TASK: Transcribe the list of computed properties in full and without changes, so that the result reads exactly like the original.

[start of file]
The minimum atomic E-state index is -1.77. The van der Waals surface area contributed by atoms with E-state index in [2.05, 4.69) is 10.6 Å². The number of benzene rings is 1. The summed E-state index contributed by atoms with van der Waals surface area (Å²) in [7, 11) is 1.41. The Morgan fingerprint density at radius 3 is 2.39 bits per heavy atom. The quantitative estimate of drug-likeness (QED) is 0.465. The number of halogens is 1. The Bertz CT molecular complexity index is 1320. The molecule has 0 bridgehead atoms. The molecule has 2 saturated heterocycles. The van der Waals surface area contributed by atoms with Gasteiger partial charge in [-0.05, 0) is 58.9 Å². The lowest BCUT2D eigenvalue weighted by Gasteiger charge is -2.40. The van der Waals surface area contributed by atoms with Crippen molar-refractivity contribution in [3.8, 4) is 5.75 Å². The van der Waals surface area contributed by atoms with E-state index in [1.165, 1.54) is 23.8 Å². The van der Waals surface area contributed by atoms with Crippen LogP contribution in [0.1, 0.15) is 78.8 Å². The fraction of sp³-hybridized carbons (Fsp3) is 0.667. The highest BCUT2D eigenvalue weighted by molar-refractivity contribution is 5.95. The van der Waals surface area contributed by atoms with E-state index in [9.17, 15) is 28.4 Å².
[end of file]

The minimum atomic E-state index is -1.77. The van der Waals surface area contributed by atoms with E-state index in [2.05, 4.69) is 10.6 Å². The number of benzene rings is 1. The summed E-state index contributed by atoms with van der Waals surface area (Å²) in [7, 11) is 1.41. The Morgan fingerprint density at radius 3 is 2.39 bits per heavy atom. The quantitative estimate of drug-likeness (QED) is 0.465. The number of halogens is 1. The Bertz CT molecular complexity index is 1320. The molecule has 0 bridgehead atoms. The molecule has 2 saturated heterocycles. The van der Waals surface area contributed by atoms with Gasteiger partial charge in [-0.05, 0) is 58.9 Å². The lowest BCUT2D eigenvalue weighted by Gasteiger charge is -2.40. The van der Waals surface area contributed by atoms with Crippen molar-refractivity contribution in [3.8, 4) is 5.75 Å². The van der Waals surface area contributed by atoms with E-state index in [1.165, 1.54) is 23.8 Å². The van der Waals surface area contributed by atoms with Crippen LogP contribution in [0.1, 0.15) is 78.8 Å². The fraction of sp³-hybridized carbons (Fsp3) is 0.667. The highest BCUT2D eigenvalue weighted by molar-refractivity contribution is 5.95. The van der Waals surface area contributed by atoms with E-state index in [9.17, 15) is 28.4 Å².